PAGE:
“The increases mean more financial aid for the students who need it the most,” he said.

O’Bannon Grants, named for a former governor, are designed for Indiana residents who will go to an Indiana college. Here’s the full chart: http://www.in.gov/che/4506.htm

The federal Pell Grant was also increased for the 12017-2018 school year.The maximum Pell Grant for the 2017–18 award year is $5,920. 

Ancilla College, like most schools, adds state aid and federal aid to a financial aid package that helps students pay for school.

“One difference for us, because we’ve kept our tuition and fees so low over the past few years these new grants cover nearly all our tuition costs. A 21st Century Scholar, another Indiana grant program for working families, will not pay a penny in tuition at Ancilla. If they have good grades and above average SAT or ACT scores, they also be eligible for scholarships,” Wignall said. “This combination of need-based aid, using a family’s income level, and incentive scholarships, based on grades and other criteria, can really pile up financial aid for students.”

Please note:
There is no public data on how many Hoosier families this deadline extension affects. It applies to all adult learners, veterans, soon-to-graduate high school students, and anyone who wants to attend college in Indiana this coming year. Please get this information out to people. It’s not just about a tiny Catholic college in northern Indiana. This is a big deal for people across the state.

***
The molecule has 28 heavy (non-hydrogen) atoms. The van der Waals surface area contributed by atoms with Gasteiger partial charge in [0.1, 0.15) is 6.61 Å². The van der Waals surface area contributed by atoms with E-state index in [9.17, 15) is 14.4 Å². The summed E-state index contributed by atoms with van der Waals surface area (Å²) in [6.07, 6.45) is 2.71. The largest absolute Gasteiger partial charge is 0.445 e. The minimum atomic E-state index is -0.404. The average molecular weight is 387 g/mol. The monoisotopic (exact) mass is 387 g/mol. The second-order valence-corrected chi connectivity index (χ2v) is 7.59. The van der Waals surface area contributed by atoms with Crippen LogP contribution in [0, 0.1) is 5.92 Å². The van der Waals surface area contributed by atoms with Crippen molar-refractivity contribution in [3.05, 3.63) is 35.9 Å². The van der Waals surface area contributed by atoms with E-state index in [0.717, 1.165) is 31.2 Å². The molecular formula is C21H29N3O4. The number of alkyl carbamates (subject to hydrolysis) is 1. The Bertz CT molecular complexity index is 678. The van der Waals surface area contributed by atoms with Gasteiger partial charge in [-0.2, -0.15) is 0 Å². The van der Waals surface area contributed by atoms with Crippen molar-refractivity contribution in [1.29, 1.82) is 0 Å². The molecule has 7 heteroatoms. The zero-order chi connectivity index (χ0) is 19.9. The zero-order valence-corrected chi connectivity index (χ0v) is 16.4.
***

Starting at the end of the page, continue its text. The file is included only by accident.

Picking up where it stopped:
Eric Wignall
Vice President
Enrollment Management
Ancilla College
phone:  (574)  936-8898   xt. 330
web:  www.ancilla.edu

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Bishop Rhoades to Kick off Lampen Lecture Series

Ancilla College News

Bishop Rhoades to Kick off Lampen Lecture Series

DONALDSON – Informational and inspiring lectures are not limited to the classroom at Ancilla College. For the last 12 years, the college has presented their Lampen Lecture series to the public. Named for Sr. Joel Lampen, Ancilla’s first president, the Lampen Lecture series was initiated by Sr. Carleen Wrasman in 2005.

The Lampen Lecture series was designed to combine the universality of the Catholic Church, the international character of the PHJC, and the Earth Charter, which is a declaration of fundamental principles for building a just, sustainable, and peaceful global society.